When to call the doctor
When to go to the hospital
A small amount of bleeding from a nosebleed requires little intervention. A common scenario is when a person with a cold or a sinus infection blows his or her nose vigorously and notices some blood in the tissue. Avoiding any more vigorous nose blowing, sneezing, or nose picking is usually enough to keep the bleeding from getting worse.
How to stop a nosebleed
What to do after the bleeding has stopped
Most people can be seen and discharged from a doctor's office or the hospital's emergency department after treatment for a nosebleed. If nasal packing has been placed, do not try to remove the packing yourself. You need to be seen again, usually within 1-3 days, at which time the packing will be removed.
Try to avoid any further irritation of the nose. Do not blow your nose. Try not to sneeze or cough, if possible. Avoid any strenuous activities, such as heavy lifting or exercise.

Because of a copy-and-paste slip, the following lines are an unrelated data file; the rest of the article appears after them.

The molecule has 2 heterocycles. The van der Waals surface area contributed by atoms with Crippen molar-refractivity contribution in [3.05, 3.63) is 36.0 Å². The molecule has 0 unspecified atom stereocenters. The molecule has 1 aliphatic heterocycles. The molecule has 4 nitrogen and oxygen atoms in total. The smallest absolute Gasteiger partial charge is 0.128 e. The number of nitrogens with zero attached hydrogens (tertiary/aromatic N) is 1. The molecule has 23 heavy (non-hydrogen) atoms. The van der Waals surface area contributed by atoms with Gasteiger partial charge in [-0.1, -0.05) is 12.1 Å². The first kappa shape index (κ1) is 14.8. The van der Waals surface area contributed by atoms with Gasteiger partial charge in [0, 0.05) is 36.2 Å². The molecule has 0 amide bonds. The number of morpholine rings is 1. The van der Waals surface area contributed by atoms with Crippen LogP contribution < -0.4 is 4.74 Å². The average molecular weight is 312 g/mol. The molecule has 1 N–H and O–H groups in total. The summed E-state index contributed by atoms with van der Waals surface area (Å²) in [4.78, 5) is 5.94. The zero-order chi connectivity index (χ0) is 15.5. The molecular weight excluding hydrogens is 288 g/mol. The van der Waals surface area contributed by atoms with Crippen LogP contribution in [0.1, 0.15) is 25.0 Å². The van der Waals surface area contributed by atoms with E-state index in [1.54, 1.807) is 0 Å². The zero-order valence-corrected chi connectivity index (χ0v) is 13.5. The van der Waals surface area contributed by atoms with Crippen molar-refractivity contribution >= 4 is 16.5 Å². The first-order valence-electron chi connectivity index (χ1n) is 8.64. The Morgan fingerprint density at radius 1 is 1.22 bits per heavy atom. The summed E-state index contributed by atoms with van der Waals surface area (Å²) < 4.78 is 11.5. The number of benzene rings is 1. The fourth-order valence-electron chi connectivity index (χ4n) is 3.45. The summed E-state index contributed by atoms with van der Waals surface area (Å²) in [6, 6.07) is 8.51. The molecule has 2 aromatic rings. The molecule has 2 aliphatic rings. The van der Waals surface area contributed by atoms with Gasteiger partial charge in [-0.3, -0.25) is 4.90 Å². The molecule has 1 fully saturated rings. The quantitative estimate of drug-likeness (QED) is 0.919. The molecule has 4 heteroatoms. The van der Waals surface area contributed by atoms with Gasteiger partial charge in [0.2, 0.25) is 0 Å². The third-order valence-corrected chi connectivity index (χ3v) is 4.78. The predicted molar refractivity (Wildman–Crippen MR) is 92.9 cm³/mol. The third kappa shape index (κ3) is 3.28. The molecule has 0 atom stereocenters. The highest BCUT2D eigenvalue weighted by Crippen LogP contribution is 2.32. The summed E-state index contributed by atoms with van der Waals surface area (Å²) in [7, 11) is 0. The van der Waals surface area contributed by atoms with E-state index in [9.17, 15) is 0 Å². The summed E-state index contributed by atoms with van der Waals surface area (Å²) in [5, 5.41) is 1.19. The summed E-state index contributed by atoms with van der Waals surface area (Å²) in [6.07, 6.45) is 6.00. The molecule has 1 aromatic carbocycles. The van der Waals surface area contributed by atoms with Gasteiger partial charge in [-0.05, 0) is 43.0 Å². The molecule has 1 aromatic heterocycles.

If possible, try not to take any medications that may interfere with normal blood clotting. These medications include aspirin or anti-inflammatory drugs such as ibuprofen (Motrin or Advil) or naproxen (Aleve or Naprosyn). If you take these medications for a chronic medical condition, consult with your doctor about to what to do. Acetaminophen (Tylenol) can be taken for fever or pain.
Most nosebleeds occur during the winter in cold, dry climates. If you are prone to nosebleeds, use a humidifier in your home. Use petroleum jelly (Vaseline) or a saline nasal spray to keep your nasal passages moist.
Avoid picking your nose or blowing your nose too vigorously.
If the nosebleed is related to another medical condition, such as liver disease or a chronic sinus condition, follow your doctor's instructions to keep that problem under control.
With proper treatment, people recover from nosebleeds with no long-term effects.
If another undiagnosed disease is causing the bleeding, the prognosis depends on discovering and treating that disease.
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